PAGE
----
Thursday, January 19, 2017

Lost Porter County: Fillmore

In another blog post featuring City West, a brief mention was made regarding the postal service in that community. Thomas Jefferson Field served as City West's third and final postmaster, beginning his appointment on March 19, 1844, and carrying it out until the City West post office was discontinued on November 5, 1849.

When the United States Post Office Department (now called the United States Postal Service) discontinued a post office, those individuals living in the immediate vicinity of the closed post office would have their service transferred to another post office. This practice continues on today with discontinued post offices. Typically, service would be transferred to a locally adjacent post office. In the case of City West, mail service was transferred to a Porter County community called Fillmore, where a post office had been established on November 5, 1849 - the same day that the City West post office was discontinued.

Most residents of Porter County are unaware of the existence of a community named Fillmore. Surprisingly, Fillmore was not located near City West, or even in Westchester Township. Fillmore was located on the west side of present day County Road 500 West, about midway between County Roads 600 North and 700 North in the southern reaches of Portage Township (NE¼ of SE¼ of Section 36, Township 36 North, Range 6 West). The Carlson Farm barn, visible today from County Road 500 West, is situated upon the former site of Fillmore. Thus, residents in the immediate area of City West had their mail service transferred to a newly created post office located nearly eleven miles to the southwest.

Map showing Porter County, Indiana, 1853.
Fillmore is shown northwest of Valparaiso
Source: Colton's New Map of Indiana.

Though Thomas J. Field served as its last postmaster, historical information never places him as residing in or near City West. A biography of Field's son, Francis Jefferson Field, published in 1882, indicates that when the Field family migrated from New York to Indiana in 1836, they took up their initial residence in Michigan City, removing shortly thereafter to Liberty Township in Porter County and then onto Portage Township where Thomas would pass away in 1875.

When Field became the postmaster of City West in 1844, it is known that this community was nearly deserted at that time. It is also known that mail delivered to Fillmore and the City West vicinity was picked up in Michigan City and delivered by horseback along what was formally referred to as the Star Route. Hence, it is likely that Field had a contract with the United States Post Office Department to gather mail for residents in the City West vicinity at Michigan City and then deliver it there, perhaps on a weekly basis, and continue on with delivery to Fillmore.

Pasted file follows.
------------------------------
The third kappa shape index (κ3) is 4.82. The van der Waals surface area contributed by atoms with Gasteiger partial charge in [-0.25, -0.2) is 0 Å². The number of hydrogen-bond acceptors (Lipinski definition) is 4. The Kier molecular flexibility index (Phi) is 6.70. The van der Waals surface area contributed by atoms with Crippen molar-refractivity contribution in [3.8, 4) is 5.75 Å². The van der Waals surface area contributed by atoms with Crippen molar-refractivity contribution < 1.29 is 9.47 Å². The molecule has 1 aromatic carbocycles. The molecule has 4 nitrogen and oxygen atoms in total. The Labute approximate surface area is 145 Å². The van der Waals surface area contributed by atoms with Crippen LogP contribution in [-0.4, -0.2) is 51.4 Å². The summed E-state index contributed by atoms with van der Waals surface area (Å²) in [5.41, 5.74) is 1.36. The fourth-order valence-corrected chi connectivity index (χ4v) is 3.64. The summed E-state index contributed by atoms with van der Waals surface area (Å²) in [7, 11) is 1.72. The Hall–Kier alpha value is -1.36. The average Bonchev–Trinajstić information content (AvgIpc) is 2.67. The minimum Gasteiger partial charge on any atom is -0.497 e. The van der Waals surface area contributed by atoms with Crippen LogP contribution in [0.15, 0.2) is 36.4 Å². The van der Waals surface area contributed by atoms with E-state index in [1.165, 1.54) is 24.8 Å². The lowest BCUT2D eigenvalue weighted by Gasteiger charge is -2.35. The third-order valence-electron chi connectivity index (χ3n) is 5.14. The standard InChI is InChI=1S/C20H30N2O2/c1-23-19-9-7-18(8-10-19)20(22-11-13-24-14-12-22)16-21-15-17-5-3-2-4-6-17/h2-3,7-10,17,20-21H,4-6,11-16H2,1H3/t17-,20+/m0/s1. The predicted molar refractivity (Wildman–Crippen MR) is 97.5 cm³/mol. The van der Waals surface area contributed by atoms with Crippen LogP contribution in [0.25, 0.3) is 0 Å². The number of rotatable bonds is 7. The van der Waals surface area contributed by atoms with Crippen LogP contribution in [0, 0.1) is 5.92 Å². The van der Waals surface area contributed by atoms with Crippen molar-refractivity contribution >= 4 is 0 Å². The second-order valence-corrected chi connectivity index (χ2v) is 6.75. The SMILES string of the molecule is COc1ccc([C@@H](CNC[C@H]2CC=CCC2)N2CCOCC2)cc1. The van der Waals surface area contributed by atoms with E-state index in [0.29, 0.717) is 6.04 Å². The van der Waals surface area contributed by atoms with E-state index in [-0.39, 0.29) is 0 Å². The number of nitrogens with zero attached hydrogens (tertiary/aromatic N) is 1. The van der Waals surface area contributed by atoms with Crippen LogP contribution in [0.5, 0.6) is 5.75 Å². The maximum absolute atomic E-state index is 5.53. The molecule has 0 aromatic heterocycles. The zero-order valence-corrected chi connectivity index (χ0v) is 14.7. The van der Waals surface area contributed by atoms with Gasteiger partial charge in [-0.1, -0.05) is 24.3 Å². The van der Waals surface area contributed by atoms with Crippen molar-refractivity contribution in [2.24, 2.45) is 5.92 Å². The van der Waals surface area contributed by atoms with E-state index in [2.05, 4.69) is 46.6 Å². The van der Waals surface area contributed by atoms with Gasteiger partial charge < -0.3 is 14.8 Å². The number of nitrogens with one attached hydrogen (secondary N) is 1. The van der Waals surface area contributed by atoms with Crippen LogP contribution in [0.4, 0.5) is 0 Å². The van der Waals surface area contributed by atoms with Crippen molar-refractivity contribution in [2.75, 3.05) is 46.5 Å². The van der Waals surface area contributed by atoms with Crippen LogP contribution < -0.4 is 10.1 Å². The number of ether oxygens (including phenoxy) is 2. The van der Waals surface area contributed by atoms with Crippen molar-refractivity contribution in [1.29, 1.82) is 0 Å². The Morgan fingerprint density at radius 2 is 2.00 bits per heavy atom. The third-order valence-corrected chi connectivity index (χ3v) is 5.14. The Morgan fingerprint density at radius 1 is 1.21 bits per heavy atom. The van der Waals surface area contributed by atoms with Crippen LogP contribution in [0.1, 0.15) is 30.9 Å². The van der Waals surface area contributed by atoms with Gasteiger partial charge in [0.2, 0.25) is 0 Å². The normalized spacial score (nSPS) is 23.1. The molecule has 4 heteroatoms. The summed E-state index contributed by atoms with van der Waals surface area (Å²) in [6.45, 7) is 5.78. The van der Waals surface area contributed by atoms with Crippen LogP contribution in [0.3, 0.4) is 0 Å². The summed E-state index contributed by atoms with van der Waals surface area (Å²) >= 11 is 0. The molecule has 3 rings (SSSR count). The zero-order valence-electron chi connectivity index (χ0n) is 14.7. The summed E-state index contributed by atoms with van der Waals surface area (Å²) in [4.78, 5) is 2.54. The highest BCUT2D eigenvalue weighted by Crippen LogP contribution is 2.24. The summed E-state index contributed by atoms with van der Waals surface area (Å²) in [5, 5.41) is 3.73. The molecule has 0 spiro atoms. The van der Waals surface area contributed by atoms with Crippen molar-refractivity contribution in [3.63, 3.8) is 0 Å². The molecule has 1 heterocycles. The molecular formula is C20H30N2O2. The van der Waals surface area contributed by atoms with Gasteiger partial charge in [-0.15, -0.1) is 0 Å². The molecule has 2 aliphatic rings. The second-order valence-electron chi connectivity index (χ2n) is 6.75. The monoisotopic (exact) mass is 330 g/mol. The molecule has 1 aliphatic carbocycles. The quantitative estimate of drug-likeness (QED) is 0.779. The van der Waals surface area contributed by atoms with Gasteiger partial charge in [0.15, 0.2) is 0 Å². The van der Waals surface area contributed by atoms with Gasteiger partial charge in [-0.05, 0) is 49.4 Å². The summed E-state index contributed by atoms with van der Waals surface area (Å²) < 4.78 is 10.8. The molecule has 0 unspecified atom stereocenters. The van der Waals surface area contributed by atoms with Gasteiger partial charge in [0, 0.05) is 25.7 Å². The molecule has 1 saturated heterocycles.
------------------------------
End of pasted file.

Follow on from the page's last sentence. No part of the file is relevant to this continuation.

It is speculated that Field may have deposited the mail for residents in the City West area to Alanson Green's tavern. Given this arrangement, Field was appointed the position of City West postmaster. The Porter County community of Crocker had a similar delivery arrangement with the Chesterton post office during its existence between 1893 to 1905.

Why was mail service at City West transferred to Fillmore? The Coffee Creek post office located just southeast of present day Chesterton, which was operating at the time the post office at City West was discontinued, was much closer than Fillmore. This situation can likely be explained by a combination of patronage, land speculation activities, and existing postal routes.

Thomas J. Field was an early Porter County pioneer. He received a patent from the General Land Office for the west half of the northwest quarter of Section 31, Township 36 North, Range 7 West, on June 30, 1837, adjacent to where the community of Fillmore would be established. Field obtained this particular parcel of land about two weeks before the plat of City West would be recorded on July 14, 1837.

Land patent granted to Thomas Jefferson Field for the west half
of the northwest quarter of Section 31, Township 36 North,
Range 6 West, where the community of Fillmore would be established.

Source: Bureau of Land Management, General Land
Office Records, Accession Number IN1750.345

Given the evidence, it appears that when City West's post office was discontinued its service was transferred based on Thomas J. Field's residence rather than the location of nearest existing post office. Furthermore, when post office transfer of service decisions were made in Washington, D.C., it is very likely that officials at the United States Post Office Department were not even aware of the exact physical locations of City West, Fillmore, or any other communities in Porter County. Transferring service to a location eleven miles away was not uncommon in areas that were still considered frontier and not well mapped.

In addition, Thomas J. Field would certainly have been knowledgeable of the numerous land speculation activities taking place along the shore of Lake Michigan and elsewhere. Numerous land speculators in Porter County placed their bets on railroads, ports, and canals being established on or near their real estate, hopefully pushing up their land prices, and ultimately yielding them a handsome profit when they subdivided and sold parcels of their property.

Field's property in southern Portage Township may have been a speculative investment made with some knowledge that he had concerning the probable location of a railroad being established within Porter County. If a railroad were to pass through or adjacent to Field's property, then he could increase his relative wealth rather quickly and substantially by subdividing his property and selling off parcels to pioneers settling in the area.

Aerial view showing locations of Fillmore and
Wheeler in Porter County, Indiana.
Source: Google Maps, 2016.

Location of Fillmore post office in Porter County,
, on the Elisha Arnold property.
Source: Hardesty's Illustrated Atlas of Porter County, Indiana, 1876.

Thomas J. Field would serve as the postmaster at Fillmore for slightly more than eight months, being replaced by Elisha Arnold July 16, 1850. It is likely that Arnold became the postmaster given that he purchased the real estate where the post office was established at Fillmore. A. G. Hardesty's plat map of Portage Township reveals that Elisha Arnold still owned the property in 1876. One has to wonder if Arnold paid Field a premium for the real estate based on speculative development taking place in the immediate area.